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Volume 42, 1909
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Seventh Meeting: 26th October, 1908.

E. V. Miller, Esq., President, in the chair.

New Members.—G. W. Allsop, J. H. Buddle, F. Earl, E. W. Sharman, L.R.C.P.

Mr. E. G. B. Moss gave a lecture on “The Maori Migration to New Zealand: why they came; how they came; what they brought; and what they found in New Zealand.”

The lecturer first spoke of the motives of the Maoris in coming to New Zealand, and how they came. The story was one, he said, of a migration in canoes (fragile craft under any circumstances) from a not definitely ascertained island called Hawaiki, some twenty-five or twenty-eight generations ago, or shortly after the invasion of England by William the Conqueror. This Hawaiki was indicated to Captain Cook to lie to the north-east. The lecturer contended that in undertaking the migration the Maoris must have come at least a thousand miles, or if from Rarotonga fifteen hundred miles, with only one small stopping-place, and without instruments of any kind—a wonderful feat of navigation. He went on to refer to the probability of the Maoris having known of New Zealand prior to this last migration, and the customs of the race when it settled. As to what the race brought to New Zealand, he mentioned dogs, kumaras, taro, yams, and calabashes. They found the moa, of which there must have been many when the race first came: but the only tradition they had was that of Apa and the moa, three hundred and fifty years ago. The lecturer expressed the opinion that it was very doubtful if New Zealand was inhabited before the Maoris came. Certainly the Maoris had traditions of finding inhabitants, but these were supposed to be Morioris, and the stories were of doubtful origin and authenticity.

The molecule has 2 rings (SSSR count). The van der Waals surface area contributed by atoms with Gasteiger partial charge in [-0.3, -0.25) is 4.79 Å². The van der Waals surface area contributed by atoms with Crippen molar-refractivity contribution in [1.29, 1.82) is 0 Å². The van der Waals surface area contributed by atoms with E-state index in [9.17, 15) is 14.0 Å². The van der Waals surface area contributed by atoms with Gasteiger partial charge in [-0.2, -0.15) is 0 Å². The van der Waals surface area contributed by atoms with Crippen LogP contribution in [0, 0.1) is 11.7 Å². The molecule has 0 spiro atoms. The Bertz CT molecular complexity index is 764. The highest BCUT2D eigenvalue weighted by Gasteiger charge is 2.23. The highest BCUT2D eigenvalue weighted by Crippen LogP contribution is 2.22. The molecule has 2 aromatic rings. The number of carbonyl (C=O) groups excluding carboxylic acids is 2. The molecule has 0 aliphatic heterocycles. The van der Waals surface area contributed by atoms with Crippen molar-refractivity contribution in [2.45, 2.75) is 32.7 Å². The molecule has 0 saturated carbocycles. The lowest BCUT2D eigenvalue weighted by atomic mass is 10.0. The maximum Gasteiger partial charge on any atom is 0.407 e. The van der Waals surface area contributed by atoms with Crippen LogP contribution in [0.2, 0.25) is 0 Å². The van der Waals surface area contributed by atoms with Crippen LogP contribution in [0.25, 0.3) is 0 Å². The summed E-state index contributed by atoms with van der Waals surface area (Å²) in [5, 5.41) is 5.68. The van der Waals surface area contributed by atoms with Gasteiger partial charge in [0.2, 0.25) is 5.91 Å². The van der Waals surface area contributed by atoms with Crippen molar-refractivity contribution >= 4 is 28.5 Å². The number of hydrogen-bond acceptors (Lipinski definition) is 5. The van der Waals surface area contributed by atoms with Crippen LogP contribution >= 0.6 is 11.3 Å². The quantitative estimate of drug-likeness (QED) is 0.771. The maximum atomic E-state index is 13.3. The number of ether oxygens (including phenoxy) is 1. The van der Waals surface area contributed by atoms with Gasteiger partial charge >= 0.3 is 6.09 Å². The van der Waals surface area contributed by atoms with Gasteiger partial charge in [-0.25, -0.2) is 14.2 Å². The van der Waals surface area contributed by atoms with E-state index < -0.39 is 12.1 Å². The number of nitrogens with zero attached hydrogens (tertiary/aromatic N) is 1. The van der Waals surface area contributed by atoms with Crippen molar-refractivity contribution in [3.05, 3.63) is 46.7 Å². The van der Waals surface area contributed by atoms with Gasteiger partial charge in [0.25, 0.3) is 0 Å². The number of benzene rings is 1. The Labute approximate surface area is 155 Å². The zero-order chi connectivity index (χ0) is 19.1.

At the conclusion of the lecture Mr. Moss was accorded a vote of thanks.